Nutritional care practice in the patients receiving non-invasive positive pressure ventilation (NIPPV) therapy in an intensive care unit (ICU)

Author: Sowha Jeong

Jeong, Sowha, 2017 Nutritional care practice in the patients receiving non-invasive positive pressure ventilation (NIPPV) therapy in an intensive care unit (ICU), Flinders University, School of Nursing

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Background: Non-invasive positive pressure ventilation (NIPPV) is increasingly and widely used for respiratory support in critical care settings around the world. While many studies have examined the effect of NIPPV, there is a paucity of data on nutrition in patients undergoing NIPPV therapy in an intensive care unit (ICU). Adequate nutrition is essential for critically ill patients to improve patients’ outcomes such as reducing mortality, morbidity or length of hospital or ICU stay. Despite this, it is challenging for critically ill patients to meet their nutrient requirements. Current nutritional care guidelines for the critically ill exclude NIPPV patients completely as many of them rely on oral nutrition. Aspiration pneumonia is a serious complication, and the fear of aspiration may interrupt nutrient intake of the patients while receiving NIPPV therapy. However, there is a lack of evidence about aspiration or aspiration pneumonia during NIPPV therapy.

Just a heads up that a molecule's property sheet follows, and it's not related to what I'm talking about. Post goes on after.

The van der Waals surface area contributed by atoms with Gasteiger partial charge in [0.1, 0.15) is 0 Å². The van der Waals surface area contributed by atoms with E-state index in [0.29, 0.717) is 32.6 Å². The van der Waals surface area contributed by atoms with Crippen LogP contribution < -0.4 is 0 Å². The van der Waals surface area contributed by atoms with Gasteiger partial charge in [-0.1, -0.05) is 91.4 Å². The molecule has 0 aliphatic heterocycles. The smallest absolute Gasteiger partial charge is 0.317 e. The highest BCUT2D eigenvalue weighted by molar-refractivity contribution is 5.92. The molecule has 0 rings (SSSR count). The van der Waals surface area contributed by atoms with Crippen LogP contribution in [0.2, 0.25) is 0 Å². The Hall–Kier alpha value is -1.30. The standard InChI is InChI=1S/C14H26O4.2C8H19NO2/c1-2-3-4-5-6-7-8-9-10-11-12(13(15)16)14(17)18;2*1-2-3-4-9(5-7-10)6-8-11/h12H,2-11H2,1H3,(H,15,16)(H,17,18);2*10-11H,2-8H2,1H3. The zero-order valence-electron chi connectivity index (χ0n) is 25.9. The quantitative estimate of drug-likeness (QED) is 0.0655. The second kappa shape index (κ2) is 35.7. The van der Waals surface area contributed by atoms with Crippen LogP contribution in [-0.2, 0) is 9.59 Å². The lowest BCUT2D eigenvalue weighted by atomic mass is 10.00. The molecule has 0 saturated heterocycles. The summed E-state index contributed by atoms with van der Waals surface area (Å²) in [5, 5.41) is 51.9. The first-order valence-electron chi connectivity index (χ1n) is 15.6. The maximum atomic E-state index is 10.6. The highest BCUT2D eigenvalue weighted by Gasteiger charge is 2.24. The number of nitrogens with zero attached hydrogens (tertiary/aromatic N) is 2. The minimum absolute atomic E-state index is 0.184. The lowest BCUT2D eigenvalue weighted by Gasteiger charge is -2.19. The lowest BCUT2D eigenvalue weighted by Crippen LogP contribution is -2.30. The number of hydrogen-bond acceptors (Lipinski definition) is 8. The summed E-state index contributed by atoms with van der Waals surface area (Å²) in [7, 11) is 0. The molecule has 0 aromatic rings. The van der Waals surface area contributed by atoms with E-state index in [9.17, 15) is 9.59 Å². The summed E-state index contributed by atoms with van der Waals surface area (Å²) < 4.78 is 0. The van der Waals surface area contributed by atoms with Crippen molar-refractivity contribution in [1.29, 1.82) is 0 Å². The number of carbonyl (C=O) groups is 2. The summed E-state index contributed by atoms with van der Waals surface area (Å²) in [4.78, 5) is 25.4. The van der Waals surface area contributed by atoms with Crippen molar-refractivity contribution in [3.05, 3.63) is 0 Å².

Objective: The aim of this study is to explore clinical nutritional care practice in patients undergoing NIPPV therapy and to investigate whether these patients are adequately nourished while in the ICU.

Methods: An exploratory prospective observational study of adult patients (≥ 18yrs) admitted to the study ICU and commenced NIPPV therapy were included. Observational forms consisting of clinical reporting form and food and fluid chart were used to collect nutrition- related data regarding NIPPV therapy. The diagnosis of aspiration pneumonia was confirmed/excluded by reviewing chest x-ray results. Welch's t test was used to investigate whether the patients were adequately nourished in the ICU while comparing the actual energy and protein intakes to estimated requirements. Cross-tabulation analysis was used to identify the differences in variables between patients receiving <50% of energy or protein requirements and the patients receiving ≥ 50% of energy or protein requirements.